When starting your business the chances are you will initially take on people who you already know. That maybe a friend or former colleague but you know their skills and experience and can trust them.
When a company is starting out this is great, you are pretty sure they will always go the extra mile and won’t mind that they are dealing with things which actually fall well outside the remit of their role. It is all great fun setting the business up and getting things into place. Hopefully as time goes on your business grows and you start to recruit people who you do not know but who bring new, relevant skills and experiences. The company continues to grow and now you are realising that some of those people you took on in the early days are no longer making such a significant contribution to the business. That new employee has introduced some interesting ideas and is questioning, in a positive way, why you are doing things that way.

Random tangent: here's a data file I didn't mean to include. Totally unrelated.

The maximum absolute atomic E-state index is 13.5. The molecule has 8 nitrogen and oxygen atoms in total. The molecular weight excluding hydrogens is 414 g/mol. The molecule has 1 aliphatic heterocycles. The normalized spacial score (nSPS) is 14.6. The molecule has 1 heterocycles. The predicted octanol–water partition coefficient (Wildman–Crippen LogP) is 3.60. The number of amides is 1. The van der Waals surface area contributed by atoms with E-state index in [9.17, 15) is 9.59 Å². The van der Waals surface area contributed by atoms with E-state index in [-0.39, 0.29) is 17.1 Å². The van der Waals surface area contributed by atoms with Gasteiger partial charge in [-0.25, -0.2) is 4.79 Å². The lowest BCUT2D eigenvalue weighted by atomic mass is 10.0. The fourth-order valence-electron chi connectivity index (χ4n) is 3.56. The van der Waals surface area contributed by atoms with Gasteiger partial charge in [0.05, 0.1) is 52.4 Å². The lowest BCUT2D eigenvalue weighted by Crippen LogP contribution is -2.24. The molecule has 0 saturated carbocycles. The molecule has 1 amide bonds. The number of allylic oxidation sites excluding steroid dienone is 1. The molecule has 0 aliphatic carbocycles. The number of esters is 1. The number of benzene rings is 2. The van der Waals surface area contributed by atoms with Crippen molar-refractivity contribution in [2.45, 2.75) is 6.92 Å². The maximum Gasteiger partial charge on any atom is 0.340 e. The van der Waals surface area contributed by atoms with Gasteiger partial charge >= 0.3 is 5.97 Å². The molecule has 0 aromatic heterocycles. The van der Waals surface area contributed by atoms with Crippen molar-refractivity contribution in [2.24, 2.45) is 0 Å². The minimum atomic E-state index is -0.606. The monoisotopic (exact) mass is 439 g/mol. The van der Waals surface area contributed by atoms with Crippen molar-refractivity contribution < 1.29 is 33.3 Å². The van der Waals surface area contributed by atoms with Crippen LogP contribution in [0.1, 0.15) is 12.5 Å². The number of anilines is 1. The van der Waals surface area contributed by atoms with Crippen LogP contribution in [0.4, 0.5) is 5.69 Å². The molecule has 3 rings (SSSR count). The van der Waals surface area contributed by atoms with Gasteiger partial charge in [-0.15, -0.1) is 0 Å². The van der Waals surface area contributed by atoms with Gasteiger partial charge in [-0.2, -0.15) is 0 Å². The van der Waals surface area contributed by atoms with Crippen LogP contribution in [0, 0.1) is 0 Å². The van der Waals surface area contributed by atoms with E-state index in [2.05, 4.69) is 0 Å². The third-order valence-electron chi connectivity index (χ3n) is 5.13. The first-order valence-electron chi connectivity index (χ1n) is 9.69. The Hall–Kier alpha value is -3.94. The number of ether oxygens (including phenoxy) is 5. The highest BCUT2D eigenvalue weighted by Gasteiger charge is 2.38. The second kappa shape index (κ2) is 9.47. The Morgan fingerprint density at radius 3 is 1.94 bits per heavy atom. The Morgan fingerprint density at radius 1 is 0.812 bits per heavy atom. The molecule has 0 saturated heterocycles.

Your conundrum is that your first employees have been loyal and supportive but actually their skills no longer match what is needed for the next stage of the business. What do you do? Create a different role, move them sideways, demote them or make the role redundant?
Perhaps it is time to have an honest conversation with that person. Outline your future business plans and discuss where, and perhaps if, they feel they can add value to the business as it changes. Not an easy conversation, but would it be fair to your friend or your other employees not to address the issue? You are paying their salary (and maybe their benefits too). Will the other employees notice that your friend isn’t being productive?
Of course, it is also quite possible that your friend feels that things have changed and they aren’t contributing as much as they did initially. Or perhaps not even enjoying the role as much as they did but their loyalty means they don’t want to let you down.
Difficult conversations can be a challenge, but treat people the way you would like to be treated yourself; be professional and show respect. Also you may well need to follow a wretched process, so don’t go into it without looking at the possible legal implications – seek advice.